There is a quote in the chapter regarding copyright infringement and how it is a “double edged sword”: “Make sure the edge closest to the offender is the sharpest one”. This is a troubling attitude, as there is no further discussion on sending letters to copyright infringers, cease and desists, or alternatives in internet technology – even in 2006. For being a very recent book on photography licensing issues, it is disconcerting that there is but one chapter on the topic of the web, and basically no discussion on modern issues. This plainly indicates the need for a greater education in the photography world of recent innovations and licensing matters. Many photographers are looking for a solution like Creative Commons, as it has the potential to balance commercial and creative interests. It can make it easier to track your licenses, and yet also increase your business and exposure. If more artists were aware of Creative Commons as an option, it might open their minds to the issues it addresses- like a wider public domain, and more moderation in our copyright culture.
Call#: Van Pelt Library KF2979 .M348 2005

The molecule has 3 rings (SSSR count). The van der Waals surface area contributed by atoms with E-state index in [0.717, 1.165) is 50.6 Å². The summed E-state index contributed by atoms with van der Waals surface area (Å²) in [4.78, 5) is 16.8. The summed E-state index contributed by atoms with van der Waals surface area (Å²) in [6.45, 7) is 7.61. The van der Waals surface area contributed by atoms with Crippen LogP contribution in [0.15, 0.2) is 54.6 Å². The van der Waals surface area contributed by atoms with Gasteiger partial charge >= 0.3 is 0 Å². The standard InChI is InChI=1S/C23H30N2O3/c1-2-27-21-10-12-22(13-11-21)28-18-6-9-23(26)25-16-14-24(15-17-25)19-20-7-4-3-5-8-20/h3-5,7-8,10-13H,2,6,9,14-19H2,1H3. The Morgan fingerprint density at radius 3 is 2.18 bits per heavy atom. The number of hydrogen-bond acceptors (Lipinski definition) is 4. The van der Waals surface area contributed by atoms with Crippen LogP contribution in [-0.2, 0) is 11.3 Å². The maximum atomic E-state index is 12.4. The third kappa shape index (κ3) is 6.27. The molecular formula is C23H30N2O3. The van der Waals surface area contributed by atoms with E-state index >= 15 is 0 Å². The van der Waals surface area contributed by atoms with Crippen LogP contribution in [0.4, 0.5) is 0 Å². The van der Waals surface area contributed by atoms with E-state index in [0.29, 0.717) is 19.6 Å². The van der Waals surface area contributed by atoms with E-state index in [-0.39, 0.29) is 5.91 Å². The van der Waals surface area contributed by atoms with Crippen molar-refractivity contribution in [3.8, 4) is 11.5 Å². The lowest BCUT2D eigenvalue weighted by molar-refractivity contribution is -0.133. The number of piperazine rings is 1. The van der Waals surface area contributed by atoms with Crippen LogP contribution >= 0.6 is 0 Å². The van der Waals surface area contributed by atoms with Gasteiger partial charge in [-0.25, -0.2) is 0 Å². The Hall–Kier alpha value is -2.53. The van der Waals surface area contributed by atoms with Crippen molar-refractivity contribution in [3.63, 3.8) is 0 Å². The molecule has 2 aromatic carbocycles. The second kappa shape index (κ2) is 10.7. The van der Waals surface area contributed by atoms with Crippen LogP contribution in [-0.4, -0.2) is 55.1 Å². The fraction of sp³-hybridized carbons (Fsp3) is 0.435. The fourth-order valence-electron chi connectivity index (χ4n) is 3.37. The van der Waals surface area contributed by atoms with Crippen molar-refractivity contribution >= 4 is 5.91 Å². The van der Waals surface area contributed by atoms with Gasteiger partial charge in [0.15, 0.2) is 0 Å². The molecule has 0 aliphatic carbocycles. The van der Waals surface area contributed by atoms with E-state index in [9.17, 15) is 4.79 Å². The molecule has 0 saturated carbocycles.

Freedom of Expression is a very recent book in the tradition of Free Culture and The Future of Ideas. McLeod describes how the two main enemies of the creative public are the CTEA and the DMCA. He has a more optimistic view than we see in Lessig’s writings – he believes that individuals do have options when it comes to “overzealous copyright bozos”. Fair use is expensive, but should be used in court cases, following the principle of “use it or lose it”. And individuals should not back down when confronted with frivolous threats or lawsuits – they should do their research, educate themselves and others, and explore spaces and holes in the law. He also gives examples of free speech cases where the “copyright bozos” lost, including Nader v. MasterCard, “Victor’s Little Secret” v Victoria’s Secret, and Annie Liebowitz’s case against the Naked Gun franchise.